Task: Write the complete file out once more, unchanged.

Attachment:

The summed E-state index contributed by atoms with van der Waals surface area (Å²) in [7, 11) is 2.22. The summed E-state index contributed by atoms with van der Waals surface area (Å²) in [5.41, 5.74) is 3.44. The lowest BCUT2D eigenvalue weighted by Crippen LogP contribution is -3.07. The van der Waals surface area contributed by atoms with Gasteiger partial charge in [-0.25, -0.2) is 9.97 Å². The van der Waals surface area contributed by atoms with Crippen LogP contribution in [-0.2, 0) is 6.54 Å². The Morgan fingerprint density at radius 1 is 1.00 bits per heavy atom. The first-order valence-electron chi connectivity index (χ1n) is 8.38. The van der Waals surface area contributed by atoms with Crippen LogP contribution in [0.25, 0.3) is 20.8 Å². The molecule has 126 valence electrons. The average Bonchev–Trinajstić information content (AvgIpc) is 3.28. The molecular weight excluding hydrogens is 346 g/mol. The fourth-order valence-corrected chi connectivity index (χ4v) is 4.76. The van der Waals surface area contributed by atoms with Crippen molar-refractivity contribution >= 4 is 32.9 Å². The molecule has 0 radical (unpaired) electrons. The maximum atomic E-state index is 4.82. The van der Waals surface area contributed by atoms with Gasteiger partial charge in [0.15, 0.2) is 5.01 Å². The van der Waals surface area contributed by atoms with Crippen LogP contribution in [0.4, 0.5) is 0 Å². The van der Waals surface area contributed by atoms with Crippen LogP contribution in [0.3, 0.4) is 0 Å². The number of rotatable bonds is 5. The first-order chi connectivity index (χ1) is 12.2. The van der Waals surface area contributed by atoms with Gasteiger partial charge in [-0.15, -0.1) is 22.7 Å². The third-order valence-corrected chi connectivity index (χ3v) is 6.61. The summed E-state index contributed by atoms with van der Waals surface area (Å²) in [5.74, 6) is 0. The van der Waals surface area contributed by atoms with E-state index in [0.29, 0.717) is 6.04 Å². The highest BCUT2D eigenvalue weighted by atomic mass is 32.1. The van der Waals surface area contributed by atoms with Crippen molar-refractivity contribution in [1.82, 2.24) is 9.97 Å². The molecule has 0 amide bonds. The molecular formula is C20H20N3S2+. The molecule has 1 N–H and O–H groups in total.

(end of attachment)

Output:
The summed E-state index contributed by atoms with van der Waals surface area (Å²) in [7, 11) is 2.22. The summed E-state index contributed by atoms with van der Waals surface area (Å²) in [5.41, 5.74) is 3.44. The lowest BCUT2D eigenvalue weighted by Crippen LogP contribution is -3.07. The van der Waals surface area contributed by atoms with Gasteiger partial charge in [-0.25, -0.2) is 9.97 Å². The van der Waals surface area contributed by atoms with Crippen LogP contribution in [-0.2, 0) is 6.54 Å². The Morgan fingerprint density at radius 1 is 1.00 bits per heavy atom. The first-order valence-electron chi connectivity index (χ1n) is 8.38. The van der Waals surface area contributed by atoms with Crippen LogP contribution in [0.25, 0.3) is 20.8 Å². The molecule has 126 valence electrons. The average Bonchev–Trinajstić information content (AvgIpc) is 3.28. The molecular weight excluding hydrogens is 346 g/mol. The fourth-order valence-corrected chi connectivity index (χ4v) is 4.76. The van der Waals surface area contributed by atoms with Crippen molar-refractivity contribution >= 4 is 32.9 Å². The molecule has 0 radical (unpaired) electrons. The maximum atomic E-state index is 4.82. The van der Waals surface area contributed by atoms with Gasteiger partial charge in [0.15, 0.2) is 5.01 Å². The van der Waals surface area contributed by atoms with Crippen LogP contribution in [0.4, 0.5) is 0 Å². The van der Waals surface area contributed by atoms with Crippen LogP contribution in [0.3, 0.4) is 0 Å². The number of rotatable bonds is 5. The first-order chi connectivity index (χ1) is 12.2. The van der Waals surface area contributed by atoms with Gasteiger partial charge in [-0.15, -0.1) is 22.7 Å². The third-order valence-corrected chi connectivity index (χ3v) is 6.61. The summed E-state index contributed by atoms with van der Waals surface area (Å²) in [5.74, 6) is 0. The van der Waals surface area contributed by atoms with E-state index in [0.29, 0.717) is 6.04 Å². The highest BCUT2D eigenvalue weighted by atomic mass is 32.1. The van der Waals surface area contributed by atoms with Crippen molar-refractivity contribution in [1.82, 2.24) is 9.97 Å². The molecule has 0 amide bonds. The molecular formula is C20H20N3S2+. The molecule has 1 N–H and O–H groups in total.